In the months of July and August of 2010, a number of vegetable crops in California’s central coast were affected by calcium deficiency disorders. Usually referred to as “tipburn” (except in the case of celery, for which the disorder is called “blackheart”), these problems are often triggered by environmental factors and hence can affect a large number of acres and plantings during windows of time when tipburn is occurring in Salinas and other coastal valleys.
Tipburn symptoms on lettuce, endive, radicchio, and spinach are distictive. Symptoms occur on the margins of developing leaf tips and initially consist of light to dark brown lesions and necrosis. In romaine, tipburn is often first seen on the small veins along the margin of young leaves. In severe cases tipburn can progress and result in extensive damage to these leaf margins. Symptomatic leaves are usually found within the inner whorls of open head vegetables and underneath the enclosing wrapper leaves of closed head vegetable types. For spinach, tipburn always affects the inner, newly developing leaves which may develop a hooded appearance as the leaf continue to expand around the dead tissue. For blackheart of celery, symptoms form on the margins of developing leaf tips deep within the central growing point. Such symptoms consist of light to dark brown speckling, lesions, and necrosis. As the celery grows, the damaged tissues turn black and the affected foliage grows up and out of the inner plant whorl.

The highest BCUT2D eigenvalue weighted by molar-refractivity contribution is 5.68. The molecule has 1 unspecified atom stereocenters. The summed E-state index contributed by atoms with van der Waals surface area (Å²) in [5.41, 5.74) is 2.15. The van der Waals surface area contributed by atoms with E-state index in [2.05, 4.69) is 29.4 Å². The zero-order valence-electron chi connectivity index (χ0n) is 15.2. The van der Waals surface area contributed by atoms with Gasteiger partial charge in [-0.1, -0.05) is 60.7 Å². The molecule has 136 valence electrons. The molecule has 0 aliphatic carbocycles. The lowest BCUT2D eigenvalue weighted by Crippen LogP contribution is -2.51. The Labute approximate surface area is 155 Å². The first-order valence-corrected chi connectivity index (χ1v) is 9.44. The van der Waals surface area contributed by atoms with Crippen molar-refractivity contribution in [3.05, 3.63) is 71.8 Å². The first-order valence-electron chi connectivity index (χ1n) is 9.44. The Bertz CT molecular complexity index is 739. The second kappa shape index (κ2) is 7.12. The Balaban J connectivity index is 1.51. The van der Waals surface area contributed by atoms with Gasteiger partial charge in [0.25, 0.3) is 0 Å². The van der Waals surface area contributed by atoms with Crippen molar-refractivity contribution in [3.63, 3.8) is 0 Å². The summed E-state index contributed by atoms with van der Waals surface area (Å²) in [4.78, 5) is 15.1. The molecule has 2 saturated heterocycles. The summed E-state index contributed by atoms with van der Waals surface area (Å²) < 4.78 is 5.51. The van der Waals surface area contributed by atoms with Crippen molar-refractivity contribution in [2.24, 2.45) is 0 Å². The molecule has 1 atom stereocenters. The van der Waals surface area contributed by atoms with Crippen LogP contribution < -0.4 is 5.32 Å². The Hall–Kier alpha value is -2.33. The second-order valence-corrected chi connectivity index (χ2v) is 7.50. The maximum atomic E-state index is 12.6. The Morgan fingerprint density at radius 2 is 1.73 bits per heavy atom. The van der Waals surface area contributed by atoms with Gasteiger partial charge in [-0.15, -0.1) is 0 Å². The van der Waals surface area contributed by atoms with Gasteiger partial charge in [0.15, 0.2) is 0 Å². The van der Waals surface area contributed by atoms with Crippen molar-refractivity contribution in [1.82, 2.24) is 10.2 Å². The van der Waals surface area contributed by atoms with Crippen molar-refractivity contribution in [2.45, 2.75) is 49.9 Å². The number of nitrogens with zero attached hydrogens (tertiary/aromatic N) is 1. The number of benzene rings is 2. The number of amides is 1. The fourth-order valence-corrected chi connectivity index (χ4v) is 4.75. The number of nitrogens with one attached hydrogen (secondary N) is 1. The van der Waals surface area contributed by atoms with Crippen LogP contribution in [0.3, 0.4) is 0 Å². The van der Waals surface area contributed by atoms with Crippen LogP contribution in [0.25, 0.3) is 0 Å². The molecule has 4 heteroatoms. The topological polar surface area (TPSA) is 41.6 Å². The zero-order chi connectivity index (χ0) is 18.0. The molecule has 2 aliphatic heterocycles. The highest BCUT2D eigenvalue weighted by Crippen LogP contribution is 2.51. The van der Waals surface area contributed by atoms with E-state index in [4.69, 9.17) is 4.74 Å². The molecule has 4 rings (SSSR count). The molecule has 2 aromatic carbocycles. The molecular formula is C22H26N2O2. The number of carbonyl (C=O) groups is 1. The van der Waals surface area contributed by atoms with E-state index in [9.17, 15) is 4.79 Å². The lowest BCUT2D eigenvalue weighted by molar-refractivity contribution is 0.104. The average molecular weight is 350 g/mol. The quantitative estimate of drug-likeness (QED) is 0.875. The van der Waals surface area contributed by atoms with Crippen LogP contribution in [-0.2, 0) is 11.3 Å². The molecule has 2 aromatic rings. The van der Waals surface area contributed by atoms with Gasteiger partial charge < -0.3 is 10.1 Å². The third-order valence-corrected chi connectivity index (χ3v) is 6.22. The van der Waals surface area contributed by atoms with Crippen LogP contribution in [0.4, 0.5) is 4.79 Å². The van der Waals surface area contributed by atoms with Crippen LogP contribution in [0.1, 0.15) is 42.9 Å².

For tipburn of artichoke, the margins of immature leaves turn black as in celery. In addition, the immature artichoke flower buds develop black lesions along the upper tips and edges of flower bracts. Cauliflower also develops tipburn, with the inner wrapper leaves enclosing the cauliflower head turning tan to light brown.
Tipburn is a localized calcium deficiency. It often develops along the margins of leaves in the final weeks before harvest when the plant growth rate is at its highest. It is often unrelated to soil calcium levels. Because calcium is not very mobile within the plant, expanding tissues on young leaves and growing points may run short of this essential element and begin to develop deficiency symptoms. Conditions that favor rapid plant growth (warm temperatures and high fertilization rates) or low transpiration rates (foggy conditions) may create conditions that trigger this disorder.
Managing this disorder is difficult. Varieties vary in susceptibility, but tipburn resistance is only available in head lettuce. Maintaining even soil moisture levels and preventing the root zone from drying out helps increase calcium uptake and may reduce the risk or severity of tipburn. For field grown vegetables, soil and foliar calcium supplements have not provided consistent control.
For further information on tipburn see Monterey County Crop Notes - July/August 2007
Initial symptoms of tipburn on romaine occur on veins at the edge of the leaf.
Tipburn of butter lettuce.
Tipburn of cauliflower.
Blackheart of celery.
Tipburn of artichoke.